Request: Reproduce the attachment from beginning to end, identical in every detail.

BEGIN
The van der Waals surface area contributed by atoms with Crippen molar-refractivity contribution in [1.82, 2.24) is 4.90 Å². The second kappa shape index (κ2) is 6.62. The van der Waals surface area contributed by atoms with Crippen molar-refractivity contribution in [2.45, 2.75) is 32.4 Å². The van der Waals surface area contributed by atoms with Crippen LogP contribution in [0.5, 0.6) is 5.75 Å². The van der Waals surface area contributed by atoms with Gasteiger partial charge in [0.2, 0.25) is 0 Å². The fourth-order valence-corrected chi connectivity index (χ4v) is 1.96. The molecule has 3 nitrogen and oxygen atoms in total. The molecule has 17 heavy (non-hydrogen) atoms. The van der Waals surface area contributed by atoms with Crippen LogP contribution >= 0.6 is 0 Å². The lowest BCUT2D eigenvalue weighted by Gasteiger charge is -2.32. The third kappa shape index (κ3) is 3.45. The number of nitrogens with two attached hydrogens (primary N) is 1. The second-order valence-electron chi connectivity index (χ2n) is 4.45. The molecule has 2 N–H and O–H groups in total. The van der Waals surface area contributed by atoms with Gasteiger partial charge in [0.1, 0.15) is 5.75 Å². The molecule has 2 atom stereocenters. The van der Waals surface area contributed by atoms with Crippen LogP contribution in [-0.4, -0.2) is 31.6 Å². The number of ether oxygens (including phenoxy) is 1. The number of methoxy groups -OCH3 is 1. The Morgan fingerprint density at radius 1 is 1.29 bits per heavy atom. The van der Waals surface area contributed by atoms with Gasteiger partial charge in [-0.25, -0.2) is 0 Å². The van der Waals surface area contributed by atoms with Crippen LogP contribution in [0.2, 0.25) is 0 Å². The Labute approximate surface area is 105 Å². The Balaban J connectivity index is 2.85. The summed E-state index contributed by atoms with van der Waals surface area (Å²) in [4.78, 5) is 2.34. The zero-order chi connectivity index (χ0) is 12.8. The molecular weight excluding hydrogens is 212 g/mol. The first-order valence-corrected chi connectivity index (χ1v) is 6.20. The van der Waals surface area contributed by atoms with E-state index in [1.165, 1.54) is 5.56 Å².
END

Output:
The van der Waals surface area contributed by atoms with Crippen molar-refractivity contribution in [1.82, 2.24) is 4.90 Å². The second kappa shape index (κ2) is 6.62. The van der Waals surface area contributed by atoms with Crippen molar-refractivity contribution in [2.45, 2.75) is 32.4 Å². The van der Waals surface area contributed by atoms with Crippen LogP contribution in [0.5, 0.6) is 5.75 Å². The van der Waals surface area contributed by atoms with Gasteiger partial charge in [0.2, 0.25) is 0 Å². The fourth-order valence-corrected chi connectivity index (χ4v) is 1.96. The molecule has 3 nitrogen and oxygen atoms in total. The molecule has 17 heavy (non-hydrogen) atoms. The van der Waals surface area contributed by atoms with Crippen LogP contribution >= 0.6 is 0 Å². The lowest BCUT2D eigenvalue weighted by Gasteiger charge is -2.32. The third kappa shape index (κ3) is 3.45. The number of nitrogens with two attached hydrogens (primary N) is 1. The second-order valence-electron chi connectivity index (χ2n) is 4.45. The molecule has 2 N–H and O–H groups in total. The van der Waals surface area contributed by atoms with Gasteiger partial charge in [0.1, 0.15) is 5.75 Å². The molecule has 2 atom stereocenters. The van der Waals surface area contributed by atoms with Crippen LogP contribution in [-0.4, -0.2) is 31.6 Å². The number of ether oxygens (including phenoxy) is 1. The number of methoxy groups -OCH3 is 1. The Morgan fingerprint density at radius 1 is 1.29 bits per heavy atom. The van der Waals surface area contributed by atoms with Gasteiger partial charge in [-0.25, -0.2) is 0 Å². The van der Waals surface area contributed by atoms with Crippen LogP contribution in [0.2, 0.25) is 0 Å². The Labute approximate surface area is 105 Å². The Balaban J connectivity index is 2.85. The summed E-state index contributed by atoms with van der Waals surface area (Å²) in [4.78, 5) is 2.34. The zero-order chi connectivity index (χ0) is 12.8. The molecular weight excluding hydrogens is 212 g/mol. The first-order valence-corrected chi connectivity index (χ1v) is 6.20. The van der Waals surface area contributed by atoms with E-state index in [1.165, 1.54) is 5.56 Å².